Archive for March, 2008

Kiss: Keep It Simple Stupid

Saturday, March 1st, 2008

In one of my articles, available at http://www.embedded.com/story/OEG20011220S0060 I discussed how engineers like to present lots of data on the user interface, so that they user can derive further information for themselves. This is a slant that people of less technical professions might not appreciate. Typical users do not want to be blinded by lots of data, no matter how well presented. They want the data to be pared down to the minimum amount that they need to make their next decision

Always presenting lots of details does not suit all users and I came across an example of this recently. The system being analyzed was an ambulance tracking system that stored the locations of a number of ambulances which transmitted their positions to a central server. Third party mapping applications make it straightforward to display the position of all of the vehicles on a map which is displayed via a browser. This is obviously a far better way of presenting location information than simply providing longitude and latitude. Of course this looks fairly cool too. But a little further investigation showed that the better solution for many users was far simpler. At the hospital, they are only concerned with when the next patient is arriving, so they can ensure the people and resources are ready to treat him or her. So the only bit of information they want is the number of minutes before arrival. Again third party mapping applications can provide this data based on the current position. The challenge of the user interface, from the developers and from the users point of view has been greatly reduced, since now they have a simple number of minutes to display instead of integrating a mapping system into the application. The lesson here is always listen to the customer’s needs carefully to ensure that you chase the simplest solution, rather than getting lured into making things that look flashy but may make it harder to interpret the really useful information, which in this case was time to arrival.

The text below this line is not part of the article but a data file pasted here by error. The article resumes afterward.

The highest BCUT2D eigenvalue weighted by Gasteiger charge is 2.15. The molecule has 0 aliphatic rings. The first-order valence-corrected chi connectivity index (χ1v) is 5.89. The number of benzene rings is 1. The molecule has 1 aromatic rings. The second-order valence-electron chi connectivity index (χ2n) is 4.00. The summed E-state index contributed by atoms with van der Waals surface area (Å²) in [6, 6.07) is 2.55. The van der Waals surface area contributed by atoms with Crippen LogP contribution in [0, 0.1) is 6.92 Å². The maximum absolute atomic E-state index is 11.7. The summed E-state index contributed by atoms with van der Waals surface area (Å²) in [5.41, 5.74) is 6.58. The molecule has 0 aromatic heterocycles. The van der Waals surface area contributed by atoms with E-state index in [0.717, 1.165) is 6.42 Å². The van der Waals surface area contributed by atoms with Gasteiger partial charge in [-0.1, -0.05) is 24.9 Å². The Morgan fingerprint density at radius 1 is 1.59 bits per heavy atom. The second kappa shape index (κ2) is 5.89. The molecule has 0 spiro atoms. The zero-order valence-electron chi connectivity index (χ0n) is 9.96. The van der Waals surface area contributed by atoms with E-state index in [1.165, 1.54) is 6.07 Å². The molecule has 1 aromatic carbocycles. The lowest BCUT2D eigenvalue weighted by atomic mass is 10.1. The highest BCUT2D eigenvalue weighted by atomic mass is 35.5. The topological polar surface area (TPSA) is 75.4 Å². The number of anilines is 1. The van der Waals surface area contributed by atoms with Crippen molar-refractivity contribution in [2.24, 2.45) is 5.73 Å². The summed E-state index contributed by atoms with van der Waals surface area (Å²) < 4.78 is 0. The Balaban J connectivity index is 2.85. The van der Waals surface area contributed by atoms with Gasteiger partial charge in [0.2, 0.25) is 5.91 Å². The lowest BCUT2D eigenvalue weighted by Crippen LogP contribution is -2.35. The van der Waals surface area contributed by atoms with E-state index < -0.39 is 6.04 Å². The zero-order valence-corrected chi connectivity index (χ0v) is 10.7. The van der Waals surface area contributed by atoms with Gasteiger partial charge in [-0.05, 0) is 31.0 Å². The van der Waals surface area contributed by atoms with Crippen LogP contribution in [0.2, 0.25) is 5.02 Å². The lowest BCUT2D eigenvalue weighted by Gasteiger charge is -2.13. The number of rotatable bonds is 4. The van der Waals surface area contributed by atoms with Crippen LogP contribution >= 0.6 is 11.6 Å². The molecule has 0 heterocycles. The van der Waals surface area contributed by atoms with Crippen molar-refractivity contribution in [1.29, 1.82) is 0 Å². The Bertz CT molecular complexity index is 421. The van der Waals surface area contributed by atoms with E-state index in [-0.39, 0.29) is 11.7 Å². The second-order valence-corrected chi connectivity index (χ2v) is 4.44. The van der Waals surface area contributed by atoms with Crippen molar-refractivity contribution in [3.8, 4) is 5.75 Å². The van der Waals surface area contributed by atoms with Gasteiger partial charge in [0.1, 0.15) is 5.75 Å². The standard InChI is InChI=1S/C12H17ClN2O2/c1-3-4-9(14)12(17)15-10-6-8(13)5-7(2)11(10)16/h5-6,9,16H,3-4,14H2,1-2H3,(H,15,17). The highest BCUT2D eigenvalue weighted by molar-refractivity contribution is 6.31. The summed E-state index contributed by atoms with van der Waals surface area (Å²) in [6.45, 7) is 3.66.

Very often you end up implementing the flashy stuff as well, because that is needed for the sales demo that gets you in the door. But that is very different from what is useful to the end user.